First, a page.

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3 Reasons why your business should go Carbon Neutral

It seems like every day that we hear of a well known brand or organisation announcing that they have gone "Carbon Neutral". With this increasing media attention and resulting consumer awareness, many business owners are considering following suit. But what does this mean for your business? Should your business go Carbon Neutral? Below we look at three key reasons why it should:

1. Save Money

Simply put, carbon emissions mostly derive from the consumption of energy, and energy is a large component of most businesses' recurring costs. Taking measures to reduce your energy consumption from fossil fuel sources can have a huge impact on your carbon footprint as well as your balance sheet. This can range from simply implementing energy efficiency measures all the way to covering your premises with Solar PV panels and producing your own clean energy! Energy also means transport: can you create synergies to decarbonise your supply and distribution chains? How do your employees commute? Is business travel for meetings essential or can they be carried out over Zoom? The power to lower the emissions of your organisation lies in the decisions it makes. Start making better choices today to lower your emissions and increase your bottom line!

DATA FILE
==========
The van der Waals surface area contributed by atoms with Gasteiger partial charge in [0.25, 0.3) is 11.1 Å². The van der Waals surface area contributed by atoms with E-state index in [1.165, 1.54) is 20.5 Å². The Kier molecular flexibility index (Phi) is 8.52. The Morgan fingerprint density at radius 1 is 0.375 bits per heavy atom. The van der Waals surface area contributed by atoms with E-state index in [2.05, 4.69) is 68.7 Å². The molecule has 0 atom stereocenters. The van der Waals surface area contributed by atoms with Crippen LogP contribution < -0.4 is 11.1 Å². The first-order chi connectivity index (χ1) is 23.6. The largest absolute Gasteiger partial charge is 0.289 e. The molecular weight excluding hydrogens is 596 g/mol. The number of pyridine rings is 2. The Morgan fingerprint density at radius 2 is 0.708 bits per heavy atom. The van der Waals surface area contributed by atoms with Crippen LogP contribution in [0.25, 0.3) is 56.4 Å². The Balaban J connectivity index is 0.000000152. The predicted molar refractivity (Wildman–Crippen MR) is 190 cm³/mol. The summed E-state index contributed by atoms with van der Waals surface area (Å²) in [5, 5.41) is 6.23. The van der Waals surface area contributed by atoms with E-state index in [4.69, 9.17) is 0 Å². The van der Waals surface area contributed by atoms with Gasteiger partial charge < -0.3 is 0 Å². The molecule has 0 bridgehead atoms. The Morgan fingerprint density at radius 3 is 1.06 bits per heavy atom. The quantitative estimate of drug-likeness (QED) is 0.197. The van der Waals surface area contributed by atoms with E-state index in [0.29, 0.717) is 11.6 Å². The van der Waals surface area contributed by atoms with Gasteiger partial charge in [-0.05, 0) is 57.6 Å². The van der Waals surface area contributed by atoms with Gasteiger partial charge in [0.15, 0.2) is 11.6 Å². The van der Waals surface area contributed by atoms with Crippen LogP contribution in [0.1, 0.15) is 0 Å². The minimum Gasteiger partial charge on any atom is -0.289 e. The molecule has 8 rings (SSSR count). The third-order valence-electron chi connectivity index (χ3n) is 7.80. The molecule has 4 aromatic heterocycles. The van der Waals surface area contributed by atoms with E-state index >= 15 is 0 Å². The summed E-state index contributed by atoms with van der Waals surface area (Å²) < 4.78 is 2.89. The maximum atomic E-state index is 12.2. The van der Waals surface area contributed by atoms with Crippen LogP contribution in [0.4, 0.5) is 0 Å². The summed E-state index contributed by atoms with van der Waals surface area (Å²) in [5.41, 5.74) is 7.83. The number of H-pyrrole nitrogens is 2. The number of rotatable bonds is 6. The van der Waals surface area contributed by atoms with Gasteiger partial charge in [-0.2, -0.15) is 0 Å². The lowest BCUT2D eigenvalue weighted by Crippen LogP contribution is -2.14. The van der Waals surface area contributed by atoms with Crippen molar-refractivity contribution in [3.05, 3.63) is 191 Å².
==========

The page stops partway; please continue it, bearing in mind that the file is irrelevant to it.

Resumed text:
2. Future-proof your business

As the World finally wakes up to Climate Change, there is a realisation that a massive decrease in global emissions is required in order to avoid environmental disaster. To achieve this, while preserving our quality of life, we need to de-couple emissions from economic growth. As a result, many businesses are facing uncertain futures, caught between increasingly stringent environmental regulation on one side and demanding, environmentally conscious consumers on the other. Going carbon neutral now will get ahead of the curve and de-risk your business. Your customers, and investors, will thank you!

3. Stand out from the crowd

As mentioned above, in recent years there has been a marked increase in the environmental consciousness of consumers. Before this, carbon neutrality was only for multinationals with clear evidence of environmental degradation on their hands, think deforestation for palm sugar plantations. For them, going carbon neutral was a means to make up for these transgressions in the eyes of their customers. Today, however, the savvy customer knows it is not solely the headline grabbing atrocities that contribute to climate change, but rather every small action we take, every item we order online, every meal we eat has an impact. Thus, this audience does not merely boycott the "big offender" but rather makes discerning choices among the manifold of brands and organisations they encounter in their daily life. Make carbon neutrality your USP and leave your competitors playing catch up!

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